That runny nose and those incessant sneezes are no more than just a cold, right? What if something else is lurking beneath all those common cold symptoms? Read the following article to know when is a cold more than just a cold.
Have you got used to all those atchhhooos and have started to consider those sniffles as ever-present companions? Do those occasional chills refuse to leave for good even after a week has passed since the roof of your mouth first tingled? Well, what seems to be a long-drawn cold on the surface may have developed into something sinister over time – it could be anything, from the not-so-threatening acute sinusitis to the mortally lethal swine flu! Okay, I didn’t mean to scare you, but if fear instills awareness that could save your health (and possibly, life), I suggest that you be afraid – very afraid – and find out when is a cold more than just a cold, by paying close attention to what the rest of this article has to say!
When is it More than Just a Cold?
Under normal circumstances, how long should a cold last? Well, the usual duration of a common cold spell is about 5-7 days, which should not extend beyond 10 days under any circumstances, if the individual suffering from it is of normal health and has a fairly strong immune system. In individuals having a somewhat weaker immune system (due to weaker health as a result of existence of some other infection in his/her body or owing to administration of antibiotics, oral contraceptives or any such medication that weakens the immune system), an episode of common cold may take about two weeks to clear up. However, depending upon individual health and immunity, anything that lasts beyond the aforementioned periods should be considered more than just a cold. So what other health conditions that share many of the common cold symptoms (like fever, sore throat, runny nose, malaise, cough, headaches, etc.), can be responsible for these apparently prolonged head cold spells? Following are some of the names that are the prime suspects, that make colds last longer than usual while taking over the body under its guise.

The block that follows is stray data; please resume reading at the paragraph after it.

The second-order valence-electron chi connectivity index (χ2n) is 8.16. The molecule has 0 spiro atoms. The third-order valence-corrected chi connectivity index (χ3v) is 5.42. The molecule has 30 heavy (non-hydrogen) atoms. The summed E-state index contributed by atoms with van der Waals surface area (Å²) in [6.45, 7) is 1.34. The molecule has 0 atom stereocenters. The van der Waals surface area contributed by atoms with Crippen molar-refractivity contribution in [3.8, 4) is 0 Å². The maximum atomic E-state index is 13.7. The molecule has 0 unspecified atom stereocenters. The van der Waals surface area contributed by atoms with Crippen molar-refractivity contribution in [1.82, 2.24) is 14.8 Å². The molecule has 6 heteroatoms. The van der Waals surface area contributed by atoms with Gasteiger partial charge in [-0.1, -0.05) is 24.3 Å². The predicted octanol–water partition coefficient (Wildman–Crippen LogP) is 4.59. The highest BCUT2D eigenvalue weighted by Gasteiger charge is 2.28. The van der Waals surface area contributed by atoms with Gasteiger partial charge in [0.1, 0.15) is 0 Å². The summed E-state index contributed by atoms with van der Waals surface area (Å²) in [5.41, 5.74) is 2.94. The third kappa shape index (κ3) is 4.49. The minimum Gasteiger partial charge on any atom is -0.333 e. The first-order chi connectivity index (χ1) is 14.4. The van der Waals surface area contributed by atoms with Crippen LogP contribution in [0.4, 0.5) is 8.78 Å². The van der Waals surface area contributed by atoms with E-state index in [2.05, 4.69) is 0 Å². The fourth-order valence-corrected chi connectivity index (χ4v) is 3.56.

- Acute Sinusitis: This condition shares most of the symptoms of a head cold, such as nasal congestion and runny nose, cough, fever, occasional and mild headaches, decrease in sense of smell, etc. Additional symptoms that give it away include pain and slight inflammation in the sinus regions, like the regions around the eyes and cheek areas around the nose, etc. A sore throat and nasal drip are also present more often than not.
- Seasonal Influenza: Besides all cold related symptoms, a seasonal influenza is likely to get you down with fever and chills for most part of its seasonal spell. Also, symptoms like muscle ache, fatigue, coughing and sore throat, are likely to be more intense if you have the flu. Although rare, nausea and gastroenteritis can also accompany this.
- Swine Flu: Although its incidences have reduced significantly from the pandemic proportions of the recent past, random cases of swine flu are still reported in different parts of the world. The symptoms of swine flu are more or less the same as those of a common cold and seasonal influenza. However, incidences of digestive issues such as nausea and gastrointestinal irritations, which are rare in seasonal flu, are somewhat more frequent and pronounced in swine flu compared to cold.
- Pneumonia: Although it is an infection of the lower respiratory tract and the lungs, pneumonia often causes symptoms like cough, excessive sputum and fever, which may be mistaken with those of common cold. Chest pain while coughing is usually a clear indicator that it’s more than just a cold that’s got you!
- Avian Flu: Not a common infection any more, most avian flu symptoms (such as a runny nose, sore throat, cough, fever, headache, muscle aches, etc.) are the same as common cold and seasonal flu. However, if diarrhea and breathing difficulties accompany the aforementioned symptoms, it is definitely more than a cold, and bird flu could be the real culprit.
- Acute Bronchitis: Technically a viral infection of the bronchi characterized by inflammation of the mucous membranes therein, acute bronchitis symptoms include nasal congestion, sore throat, runny nose, occasional and slight fever and increased production of sputum. However, having difficulty in breathing and a wheezing sound accompanying respiration attempts (especially while sleeping or lying on your back) indicates more towards the possibility of acute bronchitis compared to cold. Often, a prolonged spell of cold or any other upper respiratory disease can turn into acute bronchitis.
I guess that answers the question titular question in lucid detail. Next time those sniffles and wet snorts (gross… I know!) last for more than they’ve previously lasted in your case, take this extension seriously and get medical help immediately, to get rid of whatever is lurking behind the surface of those non-threatening common cold symptoms.